See full article HERE

Lack of Pākehā in low-decile schools worries principals
The ongoing concentration of Pākehā students in high-decile schools is bad for society, say educators.

Last year only 24 percent of Pākehā children went to schools in deciles one through five, down from 40 percent in 2000, and very slightly lower than when RNZ first reported on the trend in 2012.....
See full article HERE

Mole News is published on a regular basis to expose the on-going build up of race-based privilege in New Zealand. The Mole welcomes tips - please send to mole@nzcpr.com. Older news items can be found HERE and HERE and HERE  and HERE  and HERE and HERE.


18 March 2017

Chinese trumps Te Reo in school language survey
A group representing Māori economic interests is concerned about a poll showing a preference for schoolchildren to learn Chinese.

The Asia New Zealand Foundation survey, released today (PDF, 5.1MB), found eight out of 10 people thought New Zealand students should learn a language other than English, and more than half of those chose Chinese - ahead of te reo Māori.

Fifty-three percent of those who backed another language said Chinese should be taught. Forty-one percent picked te reo Māori, and about 20 percent selected French, Japanese and Spanish.

The Ministry of Education spent $1.5 million supporting the teaching of Asian languages including Chinese in English-medium schools in 2015.

In comparison, it spent $4.2m to support te reo Māori in English-medium schools that year....
See full article HERE

Ngāpuhi landmark officially recognised as wāhi tapu
A significant landmark in the Bay of Islands, held in high regard by Māori, has been officially recognised by Heritage New Zealand Pouhere Taonga as a wāhi tapu.

Te Tino a Taiamai is a prominent rock sacred to the hapū of Taiamai of Ngāpuhi. It has now been added to the New Zealand Heritage list.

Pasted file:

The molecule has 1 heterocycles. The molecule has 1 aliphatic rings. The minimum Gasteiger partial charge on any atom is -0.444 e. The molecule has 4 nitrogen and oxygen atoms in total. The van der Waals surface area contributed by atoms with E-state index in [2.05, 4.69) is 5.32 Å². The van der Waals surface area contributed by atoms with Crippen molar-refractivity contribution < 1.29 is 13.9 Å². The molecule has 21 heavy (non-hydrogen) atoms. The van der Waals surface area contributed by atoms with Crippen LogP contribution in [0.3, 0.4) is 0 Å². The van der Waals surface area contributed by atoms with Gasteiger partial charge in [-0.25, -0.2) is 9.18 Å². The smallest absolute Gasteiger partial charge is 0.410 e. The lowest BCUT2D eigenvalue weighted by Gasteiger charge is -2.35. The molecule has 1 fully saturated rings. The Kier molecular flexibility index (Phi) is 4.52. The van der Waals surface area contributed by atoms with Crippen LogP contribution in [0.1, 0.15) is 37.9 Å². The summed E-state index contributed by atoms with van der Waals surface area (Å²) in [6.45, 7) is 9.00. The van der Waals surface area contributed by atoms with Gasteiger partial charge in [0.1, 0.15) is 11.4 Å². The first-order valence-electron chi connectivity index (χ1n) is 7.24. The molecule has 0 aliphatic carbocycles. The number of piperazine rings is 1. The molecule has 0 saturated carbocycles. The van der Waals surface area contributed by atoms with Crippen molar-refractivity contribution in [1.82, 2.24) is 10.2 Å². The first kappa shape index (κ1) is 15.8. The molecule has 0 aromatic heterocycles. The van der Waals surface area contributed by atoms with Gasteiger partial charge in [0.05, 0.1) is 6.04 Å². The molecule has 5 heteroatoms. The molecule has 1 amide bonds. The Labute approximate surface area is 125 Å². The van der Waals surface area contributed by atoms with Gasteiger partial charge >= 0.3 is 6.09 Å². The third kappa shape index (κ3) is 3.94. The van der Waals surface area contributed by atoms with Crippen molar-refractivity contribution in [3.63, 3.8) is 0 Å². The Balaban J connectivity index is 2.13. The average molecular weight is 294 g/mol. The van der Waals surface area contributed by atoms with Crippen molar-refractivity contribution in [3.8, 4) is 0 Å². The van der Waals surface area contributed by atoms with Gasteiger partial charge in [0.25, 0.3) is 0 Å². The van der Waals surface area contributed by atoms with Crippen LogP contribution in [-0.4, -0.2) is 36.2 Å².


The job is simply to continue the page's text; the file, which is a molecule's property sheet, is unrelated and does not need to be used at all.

The Heritage Pouhere Taonga Act defined wāhi tapu as places sacred to Māori in the traditional, spiritual, religious, ritual or mythological sense.....
See full article HERE

Maori farmers on track to be world restaurant
The chair of the Federation of Maori Authorities says Maori need to play a central role in efforts to turn New Zealand into the restaurant of the world.

She says applying Maori culture and principles to the Aotearoa Inc story can help towards the Government’s goal to double exports.Maori have the opportunity to tie their land assets to innovative trade and export strategies.

This is just about bringing it all together, us starting to join all the dots and to provide and offering of our kai of our services of our hospitality," ....
See full article HERE

Innovation in the courts celebrated
Maori and rangatahi courts and new approaches to dealing with Maori land are outlined in a new publication from the Ministry of Justice.

Minister Amy Adams says the online booklet showcases how fresh thinking by talented people is helping to address complex issues in the justice sector.

Also in Northland, Judge Greg Davis has changed the way his courtroom works so proceedings can be conducted in Maori, and the offender and their whanau, hapu and iwi are engaged in the sentencing process, including the development of and participation in a culturally appropriate rehabilitation programme. ....
See full article HERE